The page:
Rock is not dead
A triumvirate of promising indie-rock bands takes over the Blue Room
It has become customary at music gatherings for people to reminisce on all the great shows that have come through Chico. People remember Nirvana performing to a small crowd at The Blue Max or how Pavement rocked Duffy’s so hard that fuses were blown, abruptly ending the encore and shrouding the audience in darkness. Or the time Japan’s Melt Banana stunned a Blue Room crowd with their smothering take on experimental noise/hardcore punk or when The Make Up delivered a cool mod nod to R&B wrapped tightly in a fabric composed of beatnik musings and Morrison posturing.
Chalk up Thursday night’s headline performance by Ted Leo and The Pharmacists as yet another transcendent rock experience at the Blue Room.
Semi-locals Royal Crown began the evening with a striking set. The group’s compositions floated gauzily, a transparent curtain of sound, while the lyrics were cradled through instrumental restraint. It wasn’t what was played, but what was left out. Becky Anker led Royal Crown through the brief set, alternating between keyboard and guitar, her haunting vocals sounding her words clearly and with conviction.
“Cake Walk” opened amidst a sweet guitar line, sparse bass and shambling drums. Lyrically, the song’s ambiguity questions the melody’s gentleness, as its protagonist is either parting with the lover, the abuser, or perhaps the very same person ("My ruined belly revives / Under the press of your spine / Our tempted arms unwind").
Accompanying Anker were former Deathstar front man Kelly Bauman (drums), Jason Willmon (bass) and Brad Nabors (guitar, vocals). The quartet seemed intent on treading the same holy ground held reverent by such stalwarts as Nick Cave, Cat Power and Palace. It closed with a gospel-tinged, organ-driven number that hypnotized; as shadows of guitar necks and drumsticks collided upon the red-velvet curtain behind them.
Expectations were high for Seattle’s Juno, occupying the middle slot on the bill and touring behind the fine new album, A Future Lived in Past Tense. Through the course of two albums and an EP, Juno’s members have developed a reputation for exorcising their emotionally wrought demons by way of a dizzying three-guitar attack and strongly literate vocals. When the muse looks kindly upon them, no one can touch them in conveying mood through six-string attack.
At its worst, the band enlists awkward dramatics and a plodding repetitiveness that dulls the senses; such was the case with its set closer, “The French Letter.” But mostly, Juno engaged the audience, performing a soaring version of “All My Friends Are Comedians” from its first album and a thoroughly inspiring take on “Killing It in a Quiet Way.” It was the instrumentals that effectively communicated how special this band can be at times.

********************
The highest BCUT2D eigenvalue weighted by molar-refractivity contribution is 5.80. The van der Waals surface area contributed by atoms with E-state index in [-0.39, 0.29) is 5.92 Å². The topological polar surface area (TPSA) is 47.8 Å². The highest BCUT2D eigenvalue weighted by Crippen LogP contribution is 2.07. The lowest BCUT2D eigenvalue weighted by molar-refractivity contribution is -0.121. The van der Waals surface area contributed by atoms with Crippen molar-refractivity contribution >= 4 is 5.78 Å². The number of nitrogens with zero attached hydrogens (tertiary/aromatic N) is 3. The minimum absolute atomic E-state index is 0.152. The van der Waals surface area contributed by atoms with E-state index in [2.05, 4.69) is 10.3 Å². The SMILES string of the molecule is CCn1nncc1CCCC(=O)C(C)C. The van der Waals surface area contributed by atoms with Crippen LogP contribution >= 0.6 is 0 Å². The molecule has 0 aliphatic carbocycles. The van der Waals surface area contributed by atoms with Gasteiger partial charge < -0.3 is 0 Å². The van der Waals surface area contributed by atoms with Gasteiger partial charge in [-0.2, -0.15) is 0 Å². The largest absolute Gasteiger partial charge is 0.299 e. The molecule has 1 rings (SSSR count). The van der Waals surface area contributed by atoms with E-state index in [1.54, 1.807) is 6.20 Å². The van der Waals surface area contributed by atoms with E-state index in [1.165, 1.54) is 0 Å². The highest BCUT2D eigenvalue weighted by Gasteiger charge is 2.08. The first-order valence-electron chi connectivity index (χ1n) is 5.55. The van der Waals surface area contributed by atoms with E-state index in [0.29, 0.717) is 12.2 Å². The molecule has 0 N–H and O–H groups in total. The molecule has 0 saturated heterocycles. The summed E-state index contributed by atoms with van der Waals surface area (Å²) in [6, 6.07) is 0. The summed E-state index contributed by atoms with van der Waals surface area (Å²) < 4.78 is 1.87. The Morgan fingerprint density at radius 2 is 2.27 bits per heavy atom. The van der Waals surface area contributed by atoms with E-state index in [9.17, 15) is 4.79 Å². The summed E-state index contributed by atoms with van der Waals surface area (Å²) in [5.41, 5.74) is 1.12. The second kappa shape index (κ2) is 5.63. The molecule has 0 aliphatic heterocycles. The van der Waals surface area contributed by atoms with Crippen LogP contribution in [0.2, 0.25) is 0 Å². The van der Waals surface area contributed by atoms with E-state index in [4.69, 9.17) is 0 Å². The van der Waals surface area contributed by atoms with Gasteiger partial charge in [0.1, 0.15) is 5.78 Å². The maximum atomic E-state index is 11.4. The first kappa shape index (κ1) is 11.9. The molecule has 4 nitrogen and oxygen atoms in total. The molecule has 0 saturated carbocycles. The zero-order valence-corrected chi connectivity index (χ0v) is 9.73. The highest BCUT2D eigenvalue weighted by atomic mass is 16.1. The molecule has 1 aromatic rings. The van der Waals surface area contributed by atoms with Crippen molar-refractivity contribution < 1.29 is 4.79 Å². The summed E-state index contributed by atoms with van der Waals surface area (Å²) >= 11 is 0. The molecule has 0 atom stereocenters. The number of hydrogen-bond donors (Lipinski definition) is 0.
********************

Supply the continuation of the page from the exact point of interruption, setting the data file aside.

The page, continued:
Ten minutes into Ted Leo and The Pharmacists’ set, I realized why Juno had taken the middle slot. It is a safe bet that few bands could succeed following the energetic, brash charm of the Ted Leo Pharmacy Experience from the Washington, D.C., scene. A few years back, every indie mag on the counter raved on D.C.'s mod movers Chisel. Critics could not find deep-enough language to prove their love, but for one reason or another the group folded. Leo then formed a band called the Sin Eaters, which eventually led to the current incarnation as Ted Leo and The Pharmacists.
The latest album, The Tyranny of Distance, demonstrates a love of song rarely seen in the underground, or above. A grand combination of explosive, soulful pop songs (not unlike a hyper-kinetic, more angular Elvis Costello), it maps Leo’s influences from the last four decades of rock. While some songwriters use this history as a crutch, Leo is quick to kick it away, fueling his unabashed love of music with enough punk spirit to please even the most jaded arm-folder.
Ted Leo began the set by himself, with a hollow-body guitar and an astonishing voice. After a few songs (including a Wire cover), the band joined in mid-song on the raucous Thin Lizzy-esque “Timorous Me.” It is wondrous how instantly compelling Leo’s songs are, but also a feat that he is able to cram as many words as he does into them without ever seeming verbose. Leo loves the written language as much as he loves the language of sound. As a songwriter, Leo recognizes words carry the same power as a blast of wind from a guitar amplifier.
The Pharmacists included a rhythm section that let its instruments communicate the members’ emotion, belying their stoic demeanor. They held down the canvas on which Leo and James Canty (Make-Up) cast their colorful guitar contrails upon. The quartet bounced between the perfect chiming 12-string guitar pop of "Under the Hedge" and the grand, lurching show closer "Stove in a Whale," a song that blissfully hypnotized with its oft-repeated patterns. Tonight, the band proved that the vitality and immediacy of a great rock band will always transcend gimmicks and trends. To the cool kids who think rock is dead, all I have to say to them is, "Have you heard Ted Leo and the Pharmacists?"